Larb Diib

Larb Diib – Raw Beef Larb Recipe (Home Cook)

I’m returning to my hometown to share my favorite Esan dish, Larb Diib – raw beef larb. It is a flavorful and easy-to-make dish.

Don’t let the “raw beef” part scare you off. The dish is one of the staples meal for Esan people and is made with raw minced beef, chili paste, herbs, lemon juice, and fish sauce. It is usually served with raw veggies.

Ready to give Larb Diib a try? Here’s everything you need to know to make this delicious dish at home.

What is Larb Diib?

Larb Diib, also known as raw beef larb, is traditional from Northeast Thailand(Esan) and Laotian cuisine. It consists of raw minced beef, spices, herbs, and fresh vegetables like onion, cucumber, mint leaves, and cilantro.

Larb Diib is commonly served at room temperature or slightly chilled. It’s a perfect blend of spicy, sour, and savory flavors that brings your taste buds joyfully. Esan or Laotian people usually eat it with sticky rice or steamed jasmine rice on many unique occasions, such as New Year, weddings, housewarming parties, etc.

If you never eat raw beef before, this is the best dish to try; I rated them highly beef tartare or yukhoe. But first, let’s take a look on it is safe to eat raw beef.

Is It Safe To Eat Raw Beef?

mince beef

Yes, it is safe to consume raw beef if it’s fresh and properly handled. Buying raw beef from a trusty source and cleaning it with water or vinegar solution before preparing are crucial elements to avoid any food-borne illness.

In addition, you will need to be extra careful handling raw beef. Remember to wash your hands, utensils, and cutting boards after touching raw meat to prevent cross-contamination.

Also, keep your raw beef in the refrigerator or a freezer. If there is any chance that you cannot finish all the ingredients, freeze them right away. There are still things to keep in mind; please read the full article about raw beef safety before making Larb Diib.

Now let’s move on to the recipe for this fantastic dish!

How to cook Larb Diib


  • 1 pound of mince beef or sliced beef (such as sirloin or tenderloin)
  • 1/2 cup finely chopped herbs (such as cilantro, mint, and green onions)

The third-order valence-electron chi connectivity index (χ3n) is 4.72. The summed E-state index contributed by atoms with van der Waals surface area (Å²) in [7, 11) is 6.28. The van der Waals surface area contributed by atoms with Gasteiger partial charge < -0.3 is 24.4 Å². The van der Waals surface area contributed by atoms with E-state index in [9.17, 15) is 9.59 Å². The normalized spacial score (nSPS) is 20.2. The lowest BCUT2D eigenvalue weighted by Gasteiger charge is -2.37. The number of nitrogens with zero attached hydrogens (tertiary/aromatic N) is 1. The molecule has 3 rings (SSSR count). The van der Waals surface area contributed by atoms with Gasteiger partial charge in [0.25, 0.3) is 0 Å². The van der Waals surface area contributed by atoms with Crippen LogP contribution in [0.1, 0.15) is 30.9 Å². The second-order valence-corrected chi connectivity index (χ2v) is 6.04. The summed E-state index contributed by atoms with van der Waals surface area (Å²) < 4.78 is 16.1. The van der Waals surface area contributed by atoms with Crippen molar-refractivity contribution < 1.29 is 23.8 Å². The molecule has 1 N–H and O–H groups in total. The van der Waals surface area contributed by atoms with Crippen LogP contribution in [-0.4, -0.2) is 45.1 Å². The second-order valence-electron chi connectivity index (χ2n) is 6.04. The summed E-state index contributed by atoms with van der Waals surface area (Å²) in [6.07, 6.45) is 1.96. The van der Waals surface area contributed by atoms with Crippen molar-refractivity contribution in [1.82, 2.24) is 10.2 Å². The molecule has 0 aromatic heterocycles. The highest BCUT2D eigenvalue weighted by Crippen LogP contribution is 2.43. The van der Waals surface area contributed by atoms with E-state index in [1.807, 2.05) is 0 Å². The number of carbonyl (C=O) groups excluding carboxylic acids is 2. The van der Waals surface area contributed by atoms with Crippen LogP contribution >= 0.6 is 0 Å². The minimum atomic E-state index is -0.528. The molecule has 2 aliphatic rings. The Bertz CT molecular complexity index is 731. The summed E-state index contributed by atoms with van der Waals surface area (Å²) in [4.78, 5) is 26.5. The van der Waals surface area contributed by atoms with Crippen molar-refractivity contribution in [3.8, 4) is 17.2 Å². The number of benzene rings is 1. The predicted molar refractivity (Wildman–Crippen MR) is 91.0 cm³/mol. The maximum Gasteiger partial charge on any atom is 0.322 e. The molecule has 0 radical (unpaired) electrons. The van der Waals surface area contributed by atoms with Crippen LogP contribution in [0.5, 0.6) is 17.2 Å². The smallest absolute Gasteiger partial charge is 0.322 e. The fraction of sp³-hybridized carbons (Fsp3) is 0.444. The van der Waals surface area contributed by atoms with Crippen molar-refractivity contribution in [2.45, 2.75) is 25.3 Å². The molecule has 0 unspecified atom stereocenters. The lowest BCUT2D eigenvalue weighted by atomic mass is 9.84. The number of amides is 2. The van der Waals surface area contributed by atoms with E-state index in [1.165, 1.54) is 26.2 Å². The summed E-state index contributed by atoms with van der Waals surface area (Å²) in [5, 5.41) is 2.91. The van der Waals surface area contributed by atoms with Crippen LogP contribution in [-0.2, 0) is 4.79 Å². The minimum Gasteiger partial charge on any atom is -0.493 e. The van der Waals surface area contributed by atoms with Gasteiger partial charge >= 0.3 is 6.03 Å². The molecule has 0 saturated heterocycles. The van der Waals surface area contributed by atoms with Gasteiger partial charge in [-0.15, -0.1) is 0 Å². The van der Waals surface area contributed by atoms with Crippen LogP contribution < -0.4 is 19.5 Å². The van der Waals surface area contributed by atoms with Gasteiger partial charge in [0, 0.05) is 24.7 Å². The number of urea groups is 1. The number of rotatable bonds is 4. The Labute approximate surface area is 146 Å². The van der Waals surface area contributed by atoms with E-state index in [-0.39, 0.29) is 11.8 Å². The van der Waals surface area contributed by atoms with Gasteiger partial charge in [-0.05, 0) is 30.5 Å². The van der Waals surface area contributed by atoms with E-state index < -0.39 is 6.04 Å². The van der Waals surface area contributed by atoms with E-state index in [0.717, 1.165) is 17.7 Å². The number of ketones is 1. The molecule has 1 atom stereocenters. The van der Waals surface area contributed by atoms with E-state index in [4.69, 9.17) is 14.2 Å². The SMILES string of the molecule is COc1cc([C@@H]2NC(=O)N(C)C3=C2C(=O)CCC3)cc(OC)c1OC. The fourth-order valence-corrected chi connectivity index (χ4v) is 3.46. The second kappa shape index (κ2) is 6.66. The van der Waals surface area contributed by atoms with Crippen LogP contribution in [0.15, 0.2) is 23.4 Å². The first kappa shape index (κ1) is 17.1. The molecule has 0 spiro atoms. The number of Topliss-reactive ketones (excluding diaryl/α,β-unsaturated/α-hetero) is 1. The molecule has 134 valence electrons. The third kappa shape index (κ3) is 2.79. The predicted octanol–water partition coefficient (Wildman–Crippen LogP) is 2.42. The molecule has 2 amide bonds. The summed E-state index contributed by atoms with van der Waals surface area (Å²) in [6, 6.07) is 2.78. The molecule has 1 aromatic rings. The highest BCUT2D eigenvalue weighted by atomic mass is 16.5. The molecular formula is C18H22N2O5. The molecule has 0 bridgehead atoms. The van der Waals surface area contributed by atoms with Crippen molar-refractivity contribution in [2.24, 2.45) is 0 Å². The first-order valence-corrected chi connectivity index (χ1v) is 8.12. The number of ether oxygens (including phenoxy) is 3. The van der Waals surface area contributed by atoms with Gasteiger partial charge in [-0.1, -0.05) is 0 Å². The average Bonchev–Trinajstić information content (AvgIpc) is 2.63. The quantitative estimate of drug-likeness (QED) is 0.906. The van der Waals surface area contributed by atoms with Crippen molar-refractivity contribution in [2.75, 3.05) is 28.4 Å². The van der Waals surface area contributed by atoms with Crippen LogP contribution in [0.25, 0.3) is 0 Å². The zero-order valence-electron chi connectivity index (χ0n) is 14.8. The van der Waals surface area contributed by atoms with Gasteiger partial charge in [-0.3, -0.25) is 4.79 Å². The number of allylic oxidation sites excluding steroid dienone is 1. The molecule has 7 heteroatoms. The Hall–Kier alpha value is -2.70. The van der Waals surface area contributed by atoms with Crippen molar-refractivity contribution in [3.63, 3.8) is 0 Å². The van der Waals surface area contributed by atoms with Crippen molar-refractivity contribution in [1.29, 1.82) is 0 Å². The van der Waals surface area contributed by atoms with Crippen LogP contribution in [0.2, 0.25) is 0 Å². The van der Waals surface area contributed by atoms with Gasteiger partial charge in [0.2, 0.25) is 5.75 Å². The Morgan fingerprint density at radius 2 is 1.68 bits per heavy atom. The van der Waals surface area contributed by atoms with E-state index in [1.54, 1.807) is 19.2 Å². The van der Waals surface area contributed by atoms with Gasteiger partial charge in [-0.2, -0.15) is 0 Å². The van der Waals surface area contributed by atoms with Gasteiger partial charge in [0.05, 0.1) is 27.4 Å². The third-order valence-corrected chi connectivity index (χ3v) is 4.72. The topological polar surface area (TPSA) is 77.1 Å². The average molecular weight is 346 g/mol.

• 1/4 cup finely chopped red onion
  • 1/4 cup finely chopped toasted rice powder
  • 2 tablespoons lime juice
  • 1 tablespoon fish sauce
  • 1 teaspoon chili flakes (optional for spicy option)
  • 1 teaspoon of beef bile (optional for bitter option)


cooking laab dib
  1. Mix the lime juice, fish sauce, chili flakes (if using), salt, and pepper in a small bowl to make the sauce.
  2. Place the beef in a large mixing bowl and add the sauce.
  3. Add all the herbs, red onion, and toasted rice powder; stir until combined.
  4. Taste it before serving and adjust the seasoning if needed. You can add more bile to make it bitter or chili flakes to make it spicier.
  5. Add to refrigerator for 15 minutes to chill before serving. (optional for chilled larb diib)

Serving Suggestions

Larb Diib can be the main course or appetizer. It will depend on what you eat; if you visit Thailand or Lao, the dishes is usually served with papaya salad, roasted chicken from charcoal, sticky rice, and fresh-cut veggies.

If you are serving as the main course, here are a few serving suggestions to try:

  • Wrap the larb mixture in lettuce or cabbage leaves for a refreshing and light appetizer.
  • Serve the larb over a bed of vermicelli noodles or sticky rice for a heartier meal.
  • Pair the larb with an ice-cold beer for the ultimate summertime combo.

Tips and Tricks

  • You can marinate beef with sauce for 15-30 minutes for a more intense flavor.
  • Lime can help reduce beef’s gamey flavor and kill bacteria; don’t forget to add it!
  • In Thailand, when ordering Larb Diib you can choose between Khom(ขม) or Priao(เปรี้ยว), which means bitter or sour. The bitter version adds beef bile, while the sour version adds extra lime juice.
  • Beef bile is also a game changer; it is better when eating Larb Diib with alcoholic drinks, but I skip it because it is very bitter( I mean, this is the painful thing in my life); you need to be faint-hearted to try it.
  • Add some diced fresh chili peppers or a spoonful of chili paste to the marinade for an extra spicy kick.
  • You can adjust the seasoning according to your taste, but remember to balance the flavors.
  • You can also cook Laab Diib to make Laab Suk (Stir-fry version). Sometimes when I leftover the larb Diib, I reheat it and enjoy a nice meal the next day.
  • Avoid substituting mince beef with pork or chicken; it is not safe to eat raw.

I hope you enjoy this delicious dish and have fun cooking it! Bon Appétit!

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Bill Kalkumnerd
Bill Kalkumnerd

I am Bill, I am the Owner of HappySpicyHour, a website devoted to spicy food lovers like me. Ramen and Som-tum (Papaya Salad) are two of my favorite spicy dishes. Spicy food is more than a passion for me - it's my life! For more information about this site Click

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